When I was 15, I got my first job just by walking through a parking lot. "Hey, you, do you want a job?"
(It was actually maximally creepy: 2 middle aged men, sitting in a car in a parking lot, calling out to ask a 15-year-old if she wanted a job. My immediate response was, "Ummmm NO." But it turned out to be legit, they were opening an ice cream shop, and it was probably the best job I've ever had.)
So I got my first job entirely by chance, just being in the right place at the right moment, and thus was born the Emily Hassman Theory of Major Life Decisions. EHTMLD for short... just kidding. The theory is, opportunities sometimes just fall in your lap, and when they do, you TAKE IT and just RUN WITH IT.
I have honestly made a lot of life decisions this way.
It has mostly served me well... going with the flow, not overthinking things. I tend to struggle with big (and medium and small-ish) decisions, mostly because I'm convinced that if I can just get *enough data* then the magical One Right Answer will become clear. If I just research more and think more about it, there must be One Right Answer... and I can find it! HA. I wish this were true, man. But it's really not the way life works, especially not the big and important life decisions. So when something falls in my lap, and all I have to do is take it and run with it as hard as I can, that's lovely because I don't have to actually make a decision.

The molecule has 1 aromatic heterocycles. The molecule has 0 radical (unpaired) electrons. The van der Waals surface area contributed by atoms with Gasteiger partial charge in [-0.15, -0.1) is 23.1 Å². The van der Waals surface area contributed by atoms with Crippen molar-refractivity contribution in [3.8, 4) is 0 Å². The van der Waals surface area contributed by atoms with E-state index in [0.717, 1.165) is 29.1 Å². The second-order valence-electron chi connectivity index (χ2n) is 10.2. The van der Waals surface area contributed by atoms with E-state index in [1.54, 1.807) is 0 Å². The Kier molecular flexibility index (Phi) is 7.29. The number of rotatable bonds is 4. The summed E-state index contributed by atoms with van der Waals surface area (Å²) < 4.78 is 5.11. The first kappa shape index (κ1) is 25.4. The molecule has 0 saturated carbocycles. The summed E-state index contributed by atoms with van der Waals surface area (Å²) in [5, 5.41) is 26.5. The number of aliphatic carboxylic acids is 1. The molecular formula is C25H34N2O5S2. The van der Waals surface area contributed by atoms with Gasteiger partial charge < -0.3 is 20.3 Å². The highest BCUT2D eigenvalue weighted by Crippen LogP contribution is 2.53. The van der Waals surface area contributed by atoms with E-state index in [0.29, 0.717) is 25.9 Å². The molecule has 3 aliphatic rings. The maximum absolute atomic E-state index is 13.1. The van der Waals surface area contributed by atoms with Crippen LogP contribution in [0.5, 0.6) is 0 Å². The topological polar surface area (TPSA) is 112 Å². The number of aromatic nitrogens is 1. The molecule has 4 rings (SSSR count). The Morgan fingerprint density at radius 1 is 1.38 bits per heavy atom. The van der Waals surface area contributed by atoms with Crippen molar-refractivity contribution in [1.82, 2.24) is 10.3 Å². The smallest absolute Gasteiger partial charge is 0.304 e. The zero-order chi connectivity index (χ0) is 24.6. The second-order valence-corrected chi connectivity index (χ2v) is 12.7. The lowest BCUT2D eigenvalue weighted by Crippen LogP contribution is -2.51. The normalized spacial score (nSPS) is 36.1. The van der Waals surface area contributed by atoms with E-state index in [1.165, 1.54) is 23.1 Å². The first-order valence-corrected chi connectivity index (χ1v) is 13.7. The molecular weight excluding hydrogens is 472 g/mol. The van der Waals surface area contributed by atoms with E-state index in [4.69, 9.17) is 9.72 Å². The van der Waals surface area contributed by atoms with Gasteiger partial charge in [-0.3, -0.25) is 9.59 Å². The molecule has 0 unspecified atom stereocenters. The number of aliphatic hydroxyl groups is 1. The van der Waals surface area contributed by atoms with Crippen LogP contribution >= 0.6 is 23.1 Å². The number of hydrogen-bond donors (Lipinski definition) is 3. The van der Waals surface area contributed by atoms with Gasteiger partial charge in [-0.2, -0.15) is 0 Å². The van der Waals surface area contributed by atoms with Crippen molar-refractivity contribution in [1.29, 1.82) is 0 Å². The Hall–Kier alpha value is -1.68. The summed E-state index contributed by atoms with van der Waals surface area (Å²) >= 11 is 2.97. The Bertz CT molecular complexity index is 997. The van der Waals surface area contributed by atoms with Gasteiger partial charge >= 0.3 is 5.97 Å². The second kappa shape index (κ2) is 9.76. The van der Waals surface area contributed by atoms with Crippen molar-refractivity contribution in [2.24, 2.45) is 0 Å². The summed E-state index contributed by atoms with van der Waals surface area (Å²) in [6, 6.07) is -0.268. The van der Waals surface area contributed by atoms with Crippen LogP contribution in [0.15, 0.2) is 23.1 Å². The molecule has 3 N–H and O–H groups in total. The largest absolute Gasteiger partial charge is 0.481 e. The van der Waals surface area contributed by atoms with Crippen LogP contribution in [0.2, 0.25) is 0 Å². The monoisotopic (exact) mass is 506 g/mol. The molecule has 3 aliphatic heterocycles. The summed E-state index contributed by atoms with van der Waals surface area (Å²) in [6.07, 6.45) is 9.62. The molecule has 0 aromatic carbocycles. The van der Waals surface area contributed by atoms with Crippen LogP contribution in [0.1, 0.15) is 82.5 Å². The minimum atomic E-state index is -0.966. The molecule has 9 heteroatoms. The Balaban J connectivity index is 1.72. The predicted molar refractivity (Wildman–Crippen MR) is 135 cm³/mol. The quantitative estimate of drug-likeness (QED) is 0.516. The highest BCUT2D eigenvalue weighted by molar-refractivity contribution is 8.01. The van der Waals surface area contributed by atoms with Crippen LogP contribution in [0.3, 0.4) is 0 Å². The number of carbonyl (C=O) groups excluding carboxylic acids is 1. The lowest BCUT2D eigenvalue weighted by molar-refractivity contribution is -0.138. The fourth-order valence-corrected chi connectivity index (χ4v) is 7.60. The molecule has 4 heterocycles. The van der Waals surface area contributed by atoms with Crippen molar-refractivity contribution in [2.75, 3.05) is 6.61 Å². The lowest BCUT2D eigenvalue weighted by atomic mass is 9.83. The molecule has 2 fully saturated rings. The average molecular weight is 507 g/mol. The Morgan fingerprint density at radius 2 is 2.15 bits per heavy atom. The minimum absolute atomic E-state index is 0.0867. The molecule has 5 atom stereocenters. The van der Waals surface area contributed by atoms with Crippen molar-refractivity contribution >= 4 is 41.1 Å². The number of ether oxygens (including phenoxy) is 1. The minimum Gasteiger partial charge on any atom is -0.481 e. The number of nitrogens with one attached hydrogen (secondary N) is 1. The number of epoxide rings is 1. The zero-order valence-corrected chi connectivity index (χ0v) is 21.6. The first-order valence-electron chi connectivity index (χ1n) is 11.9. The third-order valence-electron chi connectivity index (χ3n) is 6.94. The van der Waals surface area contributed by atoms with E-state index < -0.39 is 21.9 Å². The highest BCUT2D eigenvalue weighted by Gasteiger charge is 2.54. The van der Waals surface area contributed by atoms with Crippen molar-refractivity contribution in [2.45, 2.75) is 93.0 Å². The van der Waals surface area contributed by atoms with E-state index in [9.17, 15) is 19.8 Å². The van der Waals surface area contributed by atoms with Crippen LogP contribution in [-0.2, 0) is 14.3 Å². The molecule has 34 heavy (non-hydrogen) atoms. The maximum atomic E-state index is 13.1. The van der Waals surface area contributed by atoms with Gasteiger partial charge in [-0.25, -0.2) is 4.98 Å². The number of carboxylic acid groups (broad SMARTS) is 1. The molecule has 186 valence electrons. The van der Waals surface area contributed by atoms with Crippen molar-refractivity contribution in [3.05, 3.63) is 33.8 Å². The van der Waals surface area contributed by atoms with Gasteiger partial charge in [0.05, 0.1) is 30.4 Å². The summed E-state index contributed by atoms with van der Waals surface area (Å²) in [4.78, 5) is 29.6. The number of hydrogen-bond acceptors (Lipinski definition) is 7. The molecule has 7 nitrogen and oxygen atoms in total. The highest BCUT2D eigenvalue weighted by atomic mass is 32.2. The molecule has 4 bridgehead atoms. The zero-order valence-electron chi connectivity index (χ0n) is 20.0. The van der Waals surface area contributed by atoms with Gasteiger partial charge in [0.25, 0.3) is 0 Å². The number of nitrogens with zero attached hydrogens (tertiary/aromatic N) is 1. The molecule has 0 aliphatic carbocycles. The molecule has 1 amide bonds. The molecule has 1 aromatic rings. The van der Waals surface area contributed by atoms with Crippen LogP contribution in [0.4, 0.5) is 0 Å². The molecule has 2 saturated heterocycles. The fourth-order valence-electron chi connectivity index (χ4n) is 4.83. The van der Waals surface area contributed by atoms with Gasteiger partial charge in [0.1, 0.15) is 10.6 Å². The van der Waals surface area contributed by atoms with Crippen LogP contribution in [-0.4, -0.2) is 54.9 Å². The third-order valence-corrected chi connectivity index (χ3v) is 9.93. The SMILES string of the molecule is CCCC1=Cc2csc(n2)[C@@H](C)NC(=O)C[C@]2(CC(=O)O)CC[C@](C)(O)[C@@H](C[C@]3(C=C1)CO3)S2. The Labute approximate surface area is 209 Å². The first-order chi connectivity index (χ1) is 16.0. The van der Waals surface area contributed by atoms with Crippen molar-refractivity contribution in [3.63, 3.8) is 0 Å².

Clearly, there are also some glaring problems with the Emily Hassman Theory of Major Life Decisions :) Like the part where I'm avoiding making real decisions. And the part where I feel like I'll be Doomed Forever if I choose to pass up one of those opportunities that magically falls in my lap. That's a healthy way to think, riiiiight?
The thing I'm finally realizing is that no one is ever going to offer me the things I really, really want—the things that live deep in my heart—unless I first choose the path myself. And actually start down it, and begin the work.
No one is going to say, "Emily, we want to pay you money to be an artist," unless I actually start making art, all the time, for me.
That's how the real magic happens. You work and work and work, and you put yourself out there and seek out opportunities, and you get rejected, and you work some more... and THEN, if you're lucky, some day something will fall in your lap, and you'll take it and "just run with it."
So here's to doing the work, and listening to the whisper of the universe at the same time. Now let's get some more coffee and get to it.